The Calling is a two-part, four-hour verité series exploring seven people taking up the respective ‘Callings’ of their religious faiths. Danny Alpert, the series director and executive producer, brought together four directors over the past seven years to provide a comprehensive look at people training to become professional clergy.
The idea for the program stemmed from Alpert’s own career path, which almost led to his becoming a rabbi, but over time Alpert decided it wasn’t the life for him. He also began to recognize the divide in America between modernity and faith, and saw that as fertile ground to explore.
Alpert, editor and coproducer Susanne Suffredin and series coproducer Beth Sternheimer went to work looking for the stories to follow, in four different faiths: Muslim, Jewish, Evangelical Christian and Catholic. Filmmakers from within each faith were chosen to gain an inside perspective, as each director was a ‘member of the club,’ says Alpert. Directors included Yoni Brook, Alicia Dwyer, Maggie Bowman and Musa Syeed.
Alpert says that they talked to 30 to 40 different seminaries in the early stages, as they were the gateway to accessing the characters. ‘It’s kind of like the military; nobody’s going to participate in a documentary without the permission of their seminary, [and without it] it would be professional suicide,’ he says.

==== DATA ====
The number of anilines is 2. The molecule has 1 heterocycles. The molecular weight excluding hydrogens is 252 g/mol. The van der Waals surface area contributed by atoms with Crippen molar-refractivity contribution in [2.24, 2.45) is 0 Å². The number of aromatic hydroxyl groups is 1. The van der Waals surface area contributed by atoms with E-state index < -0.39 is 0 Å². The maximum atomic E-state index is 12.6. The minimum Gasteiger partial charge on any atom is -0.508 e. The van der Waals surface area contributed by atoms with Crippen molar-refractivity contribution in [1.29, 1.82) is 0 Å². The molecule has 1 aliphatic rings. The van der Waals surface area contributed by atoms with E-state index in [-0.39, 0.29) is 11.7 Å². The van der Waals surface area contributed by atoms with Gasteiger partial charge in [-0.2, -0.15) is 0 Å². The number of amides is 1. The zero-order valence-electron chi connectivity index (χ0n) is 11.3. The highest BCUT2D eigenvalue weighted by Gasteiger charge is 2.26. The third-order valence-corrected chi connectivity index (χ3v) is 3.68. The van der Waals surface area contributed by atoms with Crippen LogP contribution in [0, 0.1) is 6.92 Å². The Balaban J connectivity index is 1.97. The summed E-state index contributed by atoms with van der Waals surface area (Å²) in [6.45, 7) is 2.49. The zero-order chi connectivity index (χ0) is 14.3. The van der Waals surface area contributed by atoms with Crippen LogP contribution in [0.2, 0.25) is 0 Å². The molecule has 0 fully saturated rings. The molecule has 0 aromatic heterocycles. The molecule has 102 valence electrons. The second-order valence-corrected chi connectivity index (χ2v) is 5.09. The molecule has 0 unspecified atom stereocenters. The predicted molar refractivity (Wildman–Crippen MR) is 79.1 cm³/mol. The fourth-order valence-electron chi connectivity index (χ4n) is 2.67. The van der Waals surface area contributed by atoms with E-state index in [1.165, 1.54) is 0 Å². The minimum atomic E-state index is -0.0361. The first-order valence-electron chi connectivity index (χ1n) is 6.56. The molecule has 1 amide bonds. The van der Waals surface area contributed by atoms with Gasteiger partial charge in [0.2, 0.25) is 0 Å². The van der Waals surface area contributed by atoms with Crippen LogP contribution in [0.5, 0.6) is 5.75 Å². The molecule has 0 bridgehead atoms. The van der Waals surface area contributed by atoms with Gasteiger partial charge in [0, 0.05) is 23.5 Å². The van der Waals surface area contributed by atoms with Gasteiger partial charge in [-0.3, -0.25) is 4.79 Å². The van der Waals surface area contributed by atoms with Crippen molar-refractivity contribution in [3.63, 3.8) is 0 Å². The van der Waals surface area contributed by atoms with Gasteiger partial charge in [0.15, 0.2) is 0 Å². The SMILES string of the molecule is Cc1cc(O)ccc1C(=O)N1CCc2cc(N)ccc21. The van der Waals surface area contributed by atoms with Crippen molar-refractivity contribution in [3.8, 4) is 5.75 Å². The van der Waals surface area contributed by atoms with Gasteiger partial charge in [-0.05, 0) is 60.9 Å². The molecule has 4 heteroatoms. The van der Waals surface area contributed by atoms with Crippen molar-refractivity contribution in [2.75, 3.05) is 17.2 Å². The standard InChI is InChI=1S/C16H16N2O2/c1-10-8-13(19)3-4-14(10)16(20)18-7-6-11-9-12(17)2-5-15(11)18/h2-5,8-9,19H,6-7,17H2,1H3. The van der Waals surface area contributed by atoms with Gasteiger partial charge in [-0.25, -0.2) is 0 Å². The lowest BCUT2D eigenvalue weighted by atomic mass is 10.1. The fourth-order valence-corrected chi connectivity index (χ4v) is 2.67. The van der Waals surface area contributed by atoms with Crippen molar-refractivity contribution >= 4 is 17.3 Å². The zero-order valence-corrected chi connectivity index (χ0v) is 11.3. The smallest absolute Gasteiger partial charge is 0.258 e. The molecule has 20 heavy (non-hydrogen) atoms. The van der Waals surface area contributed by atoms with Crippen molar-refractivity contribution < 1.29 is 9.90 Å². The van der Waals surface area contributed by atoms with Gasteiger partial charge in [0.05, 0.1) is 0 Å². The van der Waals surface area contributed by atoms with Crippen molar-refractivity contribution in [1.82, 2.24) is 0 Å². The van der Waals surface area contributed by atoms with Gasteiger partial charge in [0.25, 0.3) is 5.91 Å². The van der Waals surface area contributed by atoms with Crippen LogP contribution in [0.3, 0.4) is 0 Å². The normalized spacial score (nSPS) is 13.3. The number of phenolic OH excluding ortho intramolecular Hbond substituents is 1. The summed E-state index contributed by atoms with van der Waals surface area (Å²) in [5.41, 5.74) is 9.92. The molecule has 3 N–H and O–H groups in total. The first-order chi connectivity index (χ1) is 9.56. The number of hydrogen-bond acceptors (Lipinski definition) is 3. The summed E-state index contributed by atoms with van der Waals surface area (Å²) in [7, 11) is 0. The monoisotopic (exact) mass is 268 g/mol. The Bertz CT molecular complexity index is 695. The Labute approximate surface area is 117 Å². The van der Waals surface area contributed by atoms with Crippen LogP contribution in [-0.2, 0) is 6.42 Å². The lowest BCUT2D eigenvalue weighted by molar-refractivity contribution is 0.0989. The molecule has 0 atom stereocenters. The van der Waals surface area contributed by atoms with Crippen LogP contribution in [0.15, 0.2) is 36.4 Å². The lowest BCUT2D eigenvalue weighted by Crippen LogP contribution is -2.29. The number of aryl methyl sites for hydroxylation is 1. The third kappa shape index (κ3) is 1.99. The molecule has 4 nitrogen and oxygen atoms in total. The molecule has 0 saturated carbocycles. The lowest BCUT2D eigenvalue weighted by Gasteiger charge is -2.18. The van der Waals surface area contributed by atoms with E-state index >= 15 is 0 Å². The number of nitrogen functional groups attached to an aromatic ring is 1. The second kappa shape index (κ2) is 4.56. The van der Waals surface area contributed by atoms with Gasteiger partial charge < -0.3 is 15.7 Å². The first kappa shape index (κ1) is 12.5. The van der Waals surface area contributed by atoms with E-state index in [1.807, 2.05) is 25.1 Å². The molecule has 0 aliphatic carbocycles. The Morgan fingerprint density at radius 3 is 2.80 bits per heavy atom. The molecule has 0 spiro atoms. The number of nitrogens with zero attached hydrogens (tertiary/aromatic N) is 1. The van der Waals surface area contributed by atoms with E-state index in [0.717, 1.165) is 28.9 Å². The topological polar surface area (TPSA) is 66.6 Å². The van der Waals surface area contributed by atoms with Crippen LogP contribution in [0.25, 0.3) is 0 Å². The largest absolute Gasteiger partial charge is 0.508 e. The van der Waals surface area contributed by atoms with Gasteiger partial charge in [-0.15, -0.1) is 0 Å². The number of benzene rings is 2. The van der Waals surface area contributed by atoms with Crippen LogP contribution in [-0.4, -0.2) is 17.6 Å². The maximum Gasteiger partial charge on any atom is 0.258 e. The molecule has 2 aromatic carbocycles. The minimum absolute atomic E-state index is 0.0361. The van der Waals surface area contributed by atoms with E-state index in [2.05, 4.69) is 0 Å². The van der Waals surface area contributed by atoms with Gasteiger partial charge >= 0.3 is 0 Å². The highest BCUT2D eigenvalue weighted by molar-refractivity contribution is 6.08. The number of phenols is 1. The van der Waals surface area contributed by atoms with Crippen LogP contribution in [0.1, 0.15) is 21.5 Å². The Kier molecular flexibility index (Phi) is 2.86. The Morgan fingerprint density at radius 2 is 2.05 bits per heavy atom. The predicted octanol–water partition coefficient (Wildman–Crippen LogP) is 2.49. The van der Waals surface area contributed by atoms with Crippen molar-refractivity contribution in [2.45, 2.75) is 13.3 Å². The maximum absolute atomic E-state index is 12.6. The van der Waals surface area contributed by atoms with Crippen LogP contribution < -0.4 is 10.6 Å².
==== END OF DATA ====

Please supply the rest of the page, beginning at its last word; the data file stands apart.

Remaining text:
Within each seminary, about 120 potential subjects were interviewed. The material was then whittled down to the seven people that made it into the film. ‘We were looking for people who were doing interesting things as you don’t want to make a film about people sitting in class all day,’ says Alpert. ‘They were just about to get married or expecting their first child, or just short of ordination. We’d follow them out into the real world and see how that worked,’ he says.
Some of the characters were filmed for almost eight years, while the rest were followed anywhere between a year and a half to two and a half years.
With the film set to finally debut, over seven years after shooting began, Alpert believes that The Calling is unique in its approach. ‘You have films that were made about singular religions, about priests or nuns, rabbis. I don’t know about any other film that covers the breadth of faith that we cover, in terms of having this interfaith look,’ he says.
As part of the project, the online campaign What’s Your Calling? (http://whatsyourcalling.org/) features submissions from a wide swath of individuals who believe they’ve been called to do something, secular and/or religious. A growing library of profiles has emerged, featuring religious faith leaders, poets, a Thai boxer, a tugboat captain, environmental activists and comedians – all of whom see their work as a calling. ‘The idea is to use these as sparks for conversations,’ says Alpert. The website’s second phase in the spring will allow public submissions. ‘We think that’s a way of reaching religious and secular audiences and that’s been a goal of ours from day one – to make this a film that could speak to religious and secular audiences.’